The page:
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    California company sees solar as a resource for green hydrogen


The greatest cost for hydrogen production is the system that splits water

by: Daniel Graeber

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Complimentary, Natural Gas & LNG News, Americas, Energy Transition, Hydrogen, News By Country, United States

California company sees solar as a resource for green hydrogen

California-based renewable energy company Heliogen said June 15 it raised more than $100mn to support the development of a solar energy system that could support green hydrogen.

Two funding rounds yielded $108mn for its Sunlight refinery system, a turnkey solar power system. The latest tranche brings total funding to more than $200mn.

“This infusion of new support for Heliogen comes at a time when the paradigm shift toward clean energy is even further accelerated by the new realities the world is facing,” said Bill Gross, the company’s founder.

Hydrogen as a fuel source produces few harmful byproducts.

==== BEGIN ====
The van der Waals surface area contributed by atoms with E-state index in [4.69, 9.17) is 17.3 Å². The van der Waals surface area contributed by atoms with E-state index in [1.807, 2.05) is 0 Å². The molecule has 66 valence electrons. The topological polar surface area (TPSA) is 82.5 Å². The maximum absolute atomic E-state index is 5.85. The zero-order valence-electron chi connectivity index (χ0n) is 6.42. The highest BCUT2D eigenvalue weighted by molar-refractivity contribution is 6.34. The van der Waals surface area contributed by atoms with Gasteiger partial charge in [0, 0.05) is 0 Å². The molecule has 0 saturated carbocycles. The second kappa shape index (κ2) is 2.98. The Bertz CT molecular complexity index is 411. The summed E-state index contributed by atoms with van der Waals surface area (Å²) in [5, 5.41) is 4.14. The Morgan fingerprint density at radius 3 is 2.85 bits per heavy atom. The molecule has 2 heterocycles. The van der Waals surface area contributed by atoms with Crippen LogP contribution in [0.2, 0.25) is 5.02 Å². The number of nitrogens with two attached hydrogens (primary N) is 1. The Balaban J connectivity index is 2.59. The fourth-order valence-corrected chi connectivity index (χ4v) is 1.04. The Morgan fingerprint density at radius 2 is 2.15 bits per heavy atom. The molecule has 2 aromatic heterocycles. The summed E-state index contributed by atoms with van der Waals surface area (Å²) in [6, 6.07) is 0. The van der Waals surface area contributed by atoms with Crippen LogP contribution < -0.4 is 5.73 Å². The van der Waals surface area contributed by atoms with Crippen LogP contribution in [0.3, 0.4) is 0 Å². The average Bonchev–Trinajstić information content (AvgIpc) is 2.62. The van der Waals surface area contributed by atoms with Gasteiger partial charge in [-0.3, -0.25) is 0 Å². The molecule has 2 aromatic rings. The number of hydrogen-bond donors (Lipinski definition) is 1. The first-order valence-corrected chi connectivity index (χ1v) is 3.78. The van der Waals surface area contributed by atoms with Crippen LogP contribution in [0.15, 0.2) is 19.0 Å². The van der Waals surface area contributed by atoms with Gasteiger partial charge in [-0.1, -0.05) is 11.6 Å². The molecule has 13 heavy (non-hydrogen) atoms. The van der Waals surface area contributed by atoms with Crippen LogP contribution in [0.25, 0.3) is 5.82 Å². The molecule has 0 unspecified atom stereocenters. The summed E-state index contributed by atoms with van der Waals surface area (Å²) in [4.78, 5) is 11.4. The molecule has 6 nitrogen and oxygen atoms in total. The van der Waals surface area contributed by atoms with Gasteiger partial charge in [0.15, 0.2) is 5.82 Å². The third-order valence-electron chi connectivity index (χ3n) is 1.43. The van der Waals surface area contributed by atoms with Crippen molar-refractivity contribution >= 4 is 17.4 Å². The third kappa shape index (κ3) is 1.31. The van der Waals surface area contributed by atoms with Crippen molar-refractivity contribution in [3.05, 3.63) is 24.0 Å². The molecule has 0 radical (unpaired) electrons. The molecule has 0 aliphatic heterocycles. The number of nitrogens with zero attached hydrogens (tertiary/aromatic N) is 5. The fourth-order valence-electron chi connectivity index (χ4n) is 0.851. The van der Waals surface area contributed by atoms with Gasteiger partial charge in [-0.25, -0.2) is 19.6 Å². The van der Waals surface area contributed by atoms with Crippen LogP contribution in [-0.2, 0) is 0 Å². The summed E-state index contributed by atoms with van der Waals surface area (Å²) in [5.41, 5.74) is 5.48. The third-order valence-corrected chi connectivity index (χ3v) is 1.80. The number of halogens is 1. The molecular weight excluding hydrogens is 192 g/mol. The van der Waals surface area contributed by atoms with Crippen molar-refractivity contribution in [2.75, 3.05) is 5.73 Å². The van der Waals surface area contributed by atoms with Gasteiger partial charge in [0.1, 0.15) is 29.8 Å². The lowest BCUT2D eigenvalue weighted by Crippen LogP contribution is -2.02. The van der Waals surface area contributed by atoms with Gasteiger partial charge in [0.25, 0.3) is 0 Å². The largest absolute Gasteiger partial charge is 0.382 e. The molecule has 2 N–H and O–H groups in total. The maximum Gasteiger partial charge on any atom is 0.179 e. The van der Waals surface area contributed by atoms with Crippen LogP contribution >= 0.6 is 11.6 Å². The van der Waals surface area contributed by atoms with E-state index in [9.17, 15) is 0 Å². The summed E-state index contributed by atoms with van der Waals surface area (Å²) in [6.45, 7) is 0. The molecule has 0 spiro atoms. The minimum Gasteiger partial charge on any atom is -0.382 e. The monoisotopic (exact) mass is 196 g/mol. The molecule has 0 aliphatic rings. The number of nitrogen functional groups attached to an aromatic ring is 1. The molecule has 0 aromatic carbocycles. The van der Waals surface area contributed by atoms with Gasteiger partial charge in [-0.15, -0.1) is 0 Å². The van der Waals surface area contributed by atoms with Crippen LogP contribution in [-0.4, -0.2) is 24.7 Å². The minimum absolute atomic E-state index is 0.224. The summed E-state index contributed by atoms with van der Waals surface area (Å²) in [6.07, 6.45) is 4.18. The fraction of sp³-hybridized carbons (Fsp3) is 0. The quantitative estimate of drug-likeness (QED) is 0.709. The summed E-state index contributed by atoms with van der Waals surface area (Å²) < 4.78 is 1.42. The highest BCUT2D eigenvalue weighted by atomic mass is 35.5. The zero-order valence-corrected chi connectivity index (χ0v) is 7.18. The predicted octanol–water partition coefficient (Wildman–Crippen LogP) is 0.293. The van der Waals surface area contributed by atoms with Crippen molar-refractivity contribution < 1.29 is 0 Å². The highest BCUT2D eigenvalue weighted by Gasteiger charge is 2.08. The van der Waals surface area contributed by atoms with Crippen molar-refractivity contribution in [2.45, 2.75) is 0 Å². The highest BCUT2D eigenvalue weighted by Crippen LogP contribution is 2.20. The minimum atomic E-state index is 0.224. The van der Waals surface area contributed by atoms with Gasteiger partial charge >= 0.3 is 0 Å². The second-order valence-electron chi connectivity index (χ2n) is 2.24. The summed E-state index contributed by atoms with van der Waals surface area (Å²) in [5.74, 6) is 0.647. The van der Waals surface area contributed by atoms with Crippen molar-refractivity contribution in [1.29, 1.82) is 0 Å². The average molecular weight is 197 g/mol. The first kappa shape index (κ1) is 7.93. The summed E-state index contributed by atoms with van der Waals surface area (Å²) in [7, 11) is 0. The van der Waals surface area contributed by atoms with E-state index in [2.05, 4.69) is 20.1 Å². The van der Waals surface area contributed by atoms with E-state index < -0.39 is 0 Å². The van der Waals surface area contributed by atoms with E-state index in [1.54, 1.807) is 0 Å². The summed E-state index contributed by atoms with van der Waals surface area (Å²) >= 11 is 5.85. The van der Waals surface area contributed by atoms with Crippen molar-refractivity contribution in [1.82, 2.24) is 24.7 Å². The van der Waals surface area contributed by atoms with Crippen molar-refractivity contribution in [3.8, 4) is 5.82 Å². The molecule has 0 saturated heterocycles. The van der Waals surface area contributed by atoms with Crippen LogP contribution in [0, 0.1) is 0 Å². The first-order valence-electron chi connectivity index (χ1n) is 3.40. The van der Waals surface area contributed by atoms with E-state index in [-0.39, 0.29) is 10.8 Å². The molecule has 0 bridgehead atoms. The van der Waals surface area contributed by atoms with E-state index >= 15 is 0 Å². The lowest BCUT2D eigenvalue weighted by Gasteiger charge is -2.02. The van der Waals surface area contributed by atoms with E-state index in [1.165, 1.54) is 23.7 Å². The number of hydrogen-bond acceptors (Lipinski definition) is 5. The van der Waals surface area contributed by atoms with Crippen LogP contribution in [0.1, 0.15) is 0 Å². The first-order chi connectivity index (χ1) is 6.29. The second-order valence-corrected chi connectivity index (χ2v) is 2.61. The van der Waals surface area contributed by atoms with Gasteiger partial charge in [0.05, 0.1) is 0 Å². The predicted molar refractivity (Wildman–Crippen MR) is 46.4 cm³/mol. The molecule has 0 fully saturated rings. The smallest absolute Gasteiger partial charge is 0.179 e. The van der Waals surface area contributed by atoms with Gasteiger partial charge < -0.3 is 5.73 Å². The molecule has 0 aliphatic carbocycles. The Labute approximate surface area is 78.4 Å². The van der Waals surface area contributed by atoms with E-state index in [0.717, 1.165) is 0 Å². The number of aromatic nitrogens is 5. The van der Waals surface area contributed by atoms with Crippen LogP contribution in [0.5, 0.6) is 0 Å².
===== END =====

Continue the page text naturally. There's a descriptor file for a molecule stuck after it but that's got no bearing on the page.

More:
The company in 2019 tested a system that concentrates solar energy to produce temperatures greater than 1,000°C, saying that can help provide around-the-clock, carbon-free energy in the form of heat, power and green hydrogen fuel.

“The baseline system will provide industrial-grade heat that will be capable of replacing fossil fuels in processes including the production of cement, steel, and petrochemicals,” the company explained. “Heliogen’s technology will also enable power generation through the addition of a supercritical CO2 turbine and green hydrogen fuel production in combination with an electrolyser.”

Cost can be prohibitive in the production of hydrogen as an energy source. Last week, German renewable energy company Siemens Gamesa published a whitepaper, Unlocking the Green Hydrogen Revolution, that showcases how green hydrogen could become cost effective by drawing on wind energy resources to help fuel the process.

At the moment, Siemens estimates the greatest cost for green hydrogen is powering the electrolysers that split water into hydrogen and oxygen. In theory, it said, green hydrogen could be cost competitive as early as 2030 by using wind as a power source.